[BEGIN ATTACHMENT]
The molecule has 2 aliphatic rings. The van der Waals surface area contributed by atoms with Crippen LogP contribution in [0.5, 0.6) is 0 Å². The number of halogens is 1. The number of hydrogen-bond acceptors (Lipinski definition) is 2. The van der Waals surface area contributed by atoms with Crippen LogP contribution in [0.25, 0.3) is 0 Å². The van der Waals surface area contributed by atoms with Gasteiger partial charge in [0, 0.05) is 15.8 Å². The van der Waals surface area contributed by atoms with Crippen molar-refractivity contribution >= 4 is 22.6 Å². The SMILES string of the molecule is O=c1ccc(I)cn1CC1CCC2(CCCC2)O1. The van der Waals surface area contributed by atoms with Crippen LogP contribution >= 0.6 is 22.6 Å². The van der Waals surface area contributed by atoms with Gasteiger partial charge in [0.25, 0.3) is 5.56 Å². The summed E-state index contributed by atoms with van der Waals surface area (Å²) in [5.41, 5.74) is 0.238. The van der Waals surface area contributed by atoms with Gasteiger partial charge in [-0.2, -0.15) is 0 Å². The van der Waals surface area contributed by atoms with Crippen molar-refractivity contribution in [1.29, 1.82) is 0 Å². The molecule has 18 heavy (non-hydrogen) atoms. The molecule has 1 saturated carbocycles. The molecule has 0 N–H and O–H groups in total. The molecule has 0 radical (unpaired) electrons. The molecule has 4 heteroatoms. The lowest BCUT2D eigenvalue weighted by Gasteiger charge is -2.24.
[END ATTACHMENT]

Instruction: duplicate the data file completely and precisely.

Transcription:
The molecule has 2 aliphatic rings. The van der Waals surface area contributed by atoms with Crippen LogP contribution in [0.5, 0.6) is 0 Å². The number of halogens is 1. The number of hydrogen-bond acceptors (Lipinski definition) is 2. The van der Waals surface area contributed by atoms with Crippen LogP contribution in [0.25, 0.3) is 0 Å². The van der Waals surface area contributed by atoms with Gasteiger partial charge in [0, 0.05) is 15.8 Å². The van der Waals surface area contributed by atoms with Crippen molar-refractivity contribution >= 4 is 22.6 Å². The SMILES string of the molecule is O=c1ccc(I)cn1CC1CCC2(CCCC2)O1. The van der Waals surface area contributed by atoms with Crippen LogP contribution >= 0.6 is 22.6 Å². The van der Waals surface area contributed by atoms with Gasteiger partial charge in [0.25, 0.3) is 5.56 Å². The summed E-state index contributed by atoms with van der Waals surface area (Å²) in [5.41, 5.74) is 0.238. The van der Waals surface area contributed by atoms with Gasteiger partial charge in [-0.2, -0.15) is 0 Å². The van der Waals surface area contributed by atoms with Crippen molar-refractivity contribution in [1.29, 1.82) is 0 Å². The molecule has 18 heavy (non-hydrogen) atoms. The molecule has 1 saturated carbocycles. The molecule has 0 N–H and O–H groups in total. The molecule has 0 radical (unpaired) electrons. The molecule has 4 heteroatoms. The lowest BCUT2D eigenvalue weighted by Gasteiger charge is -2.24.